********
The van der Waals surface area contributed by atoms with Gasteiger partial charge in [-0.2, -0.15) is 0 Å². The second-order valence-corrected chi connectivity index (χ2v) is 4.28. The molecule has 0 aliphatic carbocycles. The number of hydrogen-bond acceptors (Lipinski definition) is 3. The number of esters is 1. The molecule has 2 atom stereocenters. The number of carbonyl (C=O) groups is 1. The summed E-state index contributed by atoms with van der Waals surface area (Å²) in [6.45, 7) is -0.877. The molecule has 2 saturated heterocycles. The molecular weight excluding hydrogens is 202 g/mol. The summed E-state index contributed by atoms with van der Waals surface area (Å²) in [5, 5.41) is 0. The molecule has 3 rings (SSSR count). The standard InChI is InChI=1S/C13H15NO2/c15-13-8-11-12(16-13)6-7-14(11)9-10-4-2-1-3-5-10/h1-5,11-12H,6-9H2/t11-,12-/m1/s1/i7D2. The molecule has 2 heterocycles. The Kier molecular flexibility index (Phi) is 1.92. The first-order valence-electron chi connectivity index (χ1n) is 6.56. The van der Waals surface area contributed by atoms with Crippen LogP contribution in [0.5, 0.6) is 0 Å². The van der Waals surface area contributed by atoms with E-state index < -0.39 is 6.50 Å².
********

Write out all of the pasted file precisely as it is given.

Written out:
The van der Waals surface area contributed by atoms with Gasteiger partial charge in [-0.2, -0.15) is 0 Å². The second-order valence-corrected chi connectivity index (χ2v) is 4.28. The molecule has 0 aliphatic carbocycles. The number of hydrogen-bond acceptors (Lipinski definition) is 3. The number of esters is 1. The molecule has 2 atom stereocenters. The number of carbonyl (C=O) groups is 1. The summed E-state index contributed by atoms with van der Waals surface area (Å²) in [6.45, 7) is -0.877. The molecule has 2 saturated heterocycles. The molecular weight excluding hydrogens is 202 g/mol. The summed E-state index contributed by atoms with van der Waals surface area (Å²) in [5, 5.41) is 0. The molecule has 3 rings (SSSR count). The standard InChI is InChI=1S/C13H15NO2/c15-13-8-11-12(16-13)6-7-14(11)9-10-4-2-1-3-5-10/h1-5,11-12H,6-9H2/t11-,12-/m1/s1/i7D2. The molecule has 2 heterocycles. The Kier molecular flexibility index (Phi) is 1.92. The first-order valence-electron chi connectivity index (χ1n) is 6.56. The van der Waals surface area contributed by atoms with Crippen LogP contribution in [0.5, 0.6) is 0 Å². The van der Waals surface area contributed by atoms with E-state index < -0.39 is 6.50 Å².